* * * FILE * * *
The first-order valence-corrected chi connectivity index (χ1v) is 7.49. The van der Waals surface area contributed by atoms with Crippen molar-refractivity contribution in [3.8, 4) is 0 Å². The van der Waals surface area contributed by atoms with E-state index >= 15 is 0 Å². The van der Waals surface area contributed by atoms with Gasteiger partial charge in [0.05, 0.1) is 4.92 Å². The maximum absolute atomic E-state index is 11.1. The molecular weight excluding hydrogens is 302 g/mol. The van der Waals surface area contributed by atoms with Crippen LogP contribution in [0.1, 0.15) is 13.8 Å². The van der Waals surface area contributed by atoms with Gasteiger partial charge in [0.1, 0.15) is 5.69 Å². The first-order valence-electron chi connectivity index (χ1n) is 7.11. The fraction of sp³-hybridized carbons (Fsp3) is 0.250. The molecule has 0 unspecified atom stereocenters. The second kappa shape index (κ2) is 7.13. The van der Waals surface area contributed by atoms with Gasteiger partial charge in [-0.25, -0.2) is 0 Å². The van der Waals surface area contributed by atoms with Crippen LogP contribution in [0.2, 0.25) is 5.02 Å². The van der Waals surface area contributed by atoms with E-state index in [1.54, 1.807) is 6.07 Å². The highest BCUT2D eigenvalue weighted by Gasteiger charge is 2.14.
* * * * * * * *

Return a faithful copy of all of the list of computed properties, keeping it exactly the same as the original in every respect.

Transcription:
The first-order valence-corrected chi connectivity index (χ1v) is 7.49. The van der Waals surface area contributed by atoms with Crippen molar-refractivity contribution in [3.8, 4) is 0 Å². The van der Waals surface area contributed by atoms with E-state index >= 15 is 0 Å². The van der Waals surface area contributed by atoms with Gasteiger partial charge in [0.05, 0.1) is 4.92 Å². The maximum absolute atomic E-state index is 11.1. The molecular weight excluding hydrogens is 302 g/mol. The van der Waals surface area contributed by atoms with Crippen LogP contribution in [0.1, 0.15) is 13.8 Å². The van der Waals surface area contributed by atoms with Gasteiger partial charge in [0.1, 0.15) is 5.69 Å². The first-order valence-electron chi connectivity index (χ1n) is 7.11. The fraction of sp³-hybridized carbons (Fsp3) is 0.250. The molecule has 0 unspecified atom stereocenters. The second kappa shape index (κ2) is 7.13. The van der Waals surface area contributed by atoms with Gasteiger partial charge in [-0.25, -0.2) is 0 Å². The van der Waals surface area contributed by atoms with Crippen LogP contribution in [0.2, 0.25) is 5.02 Å². The van der Waals surface area contributed by atoms with E-state index in [1.54, 1.807) is 6.07 Å². The highest BCUT2D eigenvalue weighted by Gasteiger charge is 2.14.